So my husband is watching this movie with Phoebe Cates and Bridget Fonda, and OK, I get sucked in: It’s a period piece titled Shag (1989), co-written by SNL’s Terry Sweeney, so one’s expectations are extra-low.
It’s actually a cute movie so far, although I might have to write later about the rapeyness, but I want to point something out. The girl in the video with the sleeveless high-necked top and the yellow clamdiggers? She’s the fat girl. Her character name is actually Pudge.
That embarrassing tub of lard is Annabeth Gish. She’s not even 1980s movie fat. WTF, Zelda Barron.
In light of Jody‘s post about the terror-inducing level of sexual menace and violation in the light-hearted romp Revenge of the Nerds (1984), I wanted to present an even funnier movie that managed to be balls-out without being quite so rapey: Animal House.
Yes, National Lampoon’s Animal House (1978), that paean to the frat house, manages to slip in some subtle messages about how not to rape people amid the moral turpitude. This is the scene that has been playing in my head since the Steubenville trial. (Warning: lots of cussing and some boobies.)
Even blindingly drunk, Pinto (Tom Hulce) realizes that if Clorette (Sarah Holcomb), the beautiful, topless girl in his bed, is incapable of speaking, she has not consented to sex. In his battle of conscience, he chooses to do as near to the right thing he can manage, which is to wheel her home unmolested in a grocery cart and leave her at her front door — even ringing the doorbell to make sure she gets inside. His reward is a more rewarding, sober experience later. Sure, it’s still rapey because the girl’s character is only 13, but an 18-year-old having agreed-upon intercourse with a 13-year-old (especially because he didn’t know her age until afterward) is much less heinous than having intercourse with a passed-out girl of the same age.
Shindancer pointed out another excellent example of sexual justice in Animal House. Bluto (John Belushi) sees Mandy (Mary Louise Weller) come home from a date and decides to try to catch her undressing. He gets a ladder and does manage to see some topless pillow-fighting and the object of his obsession taking off her bra. However, before she really goes for the gold, the ladder fails Bluto and brings him crashing to earth. (Again, lots of boobies.)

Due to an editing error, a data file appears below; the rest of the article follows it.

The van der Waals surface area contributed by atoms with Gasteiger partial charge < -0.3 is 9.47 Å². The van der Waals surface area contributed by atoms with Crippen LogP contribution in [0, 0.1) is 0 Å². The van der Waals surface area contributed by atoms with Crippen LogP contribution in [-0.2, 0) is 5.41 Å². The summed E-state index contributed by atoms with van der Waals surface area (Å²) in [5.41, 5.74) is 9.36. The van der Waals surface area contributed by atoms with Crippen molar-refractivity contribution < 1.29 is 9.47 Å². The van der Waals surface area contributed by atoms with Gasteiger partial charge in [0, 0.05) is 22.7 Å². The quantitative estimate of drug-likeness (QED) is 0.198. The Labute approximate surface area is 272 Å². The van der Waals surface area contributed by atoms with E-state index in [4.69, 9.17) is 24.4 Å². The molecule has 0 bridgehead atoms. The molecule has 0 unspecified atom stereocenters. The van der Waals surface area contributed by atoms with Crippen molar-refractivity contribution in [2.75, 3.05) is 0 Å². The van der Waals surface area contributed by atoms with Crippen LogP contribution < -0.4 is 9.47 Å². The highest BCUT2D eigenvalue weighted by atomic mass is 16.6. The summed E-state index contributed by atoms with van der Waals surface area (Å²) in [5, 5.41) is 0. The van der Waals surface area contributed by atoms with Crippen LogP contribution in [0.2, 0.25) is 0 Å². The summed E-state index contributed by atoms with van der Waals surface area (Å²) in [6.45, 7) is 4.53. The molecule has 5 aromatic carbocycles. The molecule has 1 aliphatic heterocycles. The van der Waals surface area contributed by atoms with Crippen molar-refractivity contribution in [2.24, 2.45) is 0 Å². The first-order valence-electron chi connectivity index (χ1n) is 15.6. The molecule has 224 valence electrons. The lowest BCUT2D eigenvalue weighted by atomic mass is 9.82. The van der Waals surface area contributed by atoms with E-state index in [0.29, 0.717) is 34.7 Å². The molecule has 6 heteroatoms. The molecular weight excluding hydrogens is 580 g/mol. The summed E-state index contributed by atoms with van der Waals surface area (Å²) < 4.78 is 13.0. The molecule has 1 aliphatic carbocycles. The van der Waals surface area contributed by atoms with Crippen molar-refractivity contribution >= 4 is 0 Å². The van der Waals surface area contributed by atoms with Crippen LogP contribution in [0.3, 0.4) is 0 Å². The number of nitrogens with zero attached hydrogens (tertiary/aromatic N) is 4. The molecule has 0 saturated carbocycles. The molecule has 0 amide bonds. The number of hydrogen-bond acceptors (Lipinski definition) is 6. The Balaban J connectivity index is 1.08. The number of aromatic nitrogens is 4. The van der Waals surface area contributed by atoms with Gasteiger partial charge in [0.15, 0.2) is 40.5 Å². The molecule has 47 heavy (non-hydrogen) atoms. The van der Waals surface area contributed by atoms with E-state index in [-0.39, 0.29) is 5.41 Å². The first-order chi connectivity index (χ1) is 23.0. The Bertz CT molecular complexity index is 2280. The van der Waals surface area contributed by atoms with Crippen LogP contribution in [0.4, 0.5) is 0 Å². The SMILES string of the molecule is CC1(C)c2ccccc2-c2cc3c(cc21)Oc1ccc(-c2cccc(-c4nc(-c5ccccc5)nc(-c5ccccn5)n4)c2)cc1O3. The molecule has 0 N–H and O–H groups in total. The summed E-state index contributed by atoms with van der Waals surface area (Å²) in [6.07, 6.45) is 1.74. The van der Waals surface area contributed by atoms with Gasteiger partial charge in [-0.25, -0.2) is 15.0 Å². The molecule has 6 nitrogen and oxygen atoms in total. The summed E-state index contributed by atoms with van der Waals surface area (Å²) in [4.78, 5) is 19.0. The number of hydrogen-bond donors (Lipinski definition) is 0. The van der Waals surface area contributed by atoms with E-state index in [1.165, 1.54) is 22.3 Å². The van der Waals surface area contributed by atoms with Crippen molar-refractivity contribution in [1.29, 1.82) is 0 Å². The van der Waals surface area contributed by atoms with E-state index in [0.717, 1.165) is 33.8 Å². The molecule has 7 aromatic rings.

Again, the message is undercut by the “what happened to” reveal that Bluto and Mandy get married later on, but in the rapey, violent world of college comedy, I’ll take whatever positives I can get. Maybe if Bluto had violated Mandy’s privacy by watching her masturbate, he wouldn’t have gotten the girl at the end. Unlike that horrible creep in Revenge.
Flashdance (1983), a Slumber Party Movies favorite, is a complex movie to contemplate. When I watched it as a child, all I saw was the dancing (and the ice skating), but it seems a lot creepier now. And I figured out why: Joe Eszterhas wrote it.
It’s pretty obvious that Eszterhas hates women. His filmography includes lady-lawyer-in-distress dramas Jagged Edge (1985) and Music Box (1989), lady-FBI-agent-in-distress lemon Betrayed (1988), widow-in-distress misfire Nowhere to Run (1993), fictional snuff porn Sliver (1993), hooker murder porn Jade (1995), and the truly execrable Basic Instinct (1992). But his greatest achievement in misogyny is Showgirls (1995).
Dancing tastes like Windex and herpes.
Watching Flashdance again after seeing Showgirls was a revelation for me, and not a happy one. Some of the parallels:
- The Dancer: Ingenue who is not as innocent as she seems. Flashdance‘s Alex is a girl without a family who holds down two jobs, only one of which involves lingerie. Showgirls‘ Nomi is a girl without a family who holds down two jobs, both of which involve lingerie (for the first few moments, anyway). Lady loners making their way in a man’s world, nipples akimbo.
It’s lonely on the stage.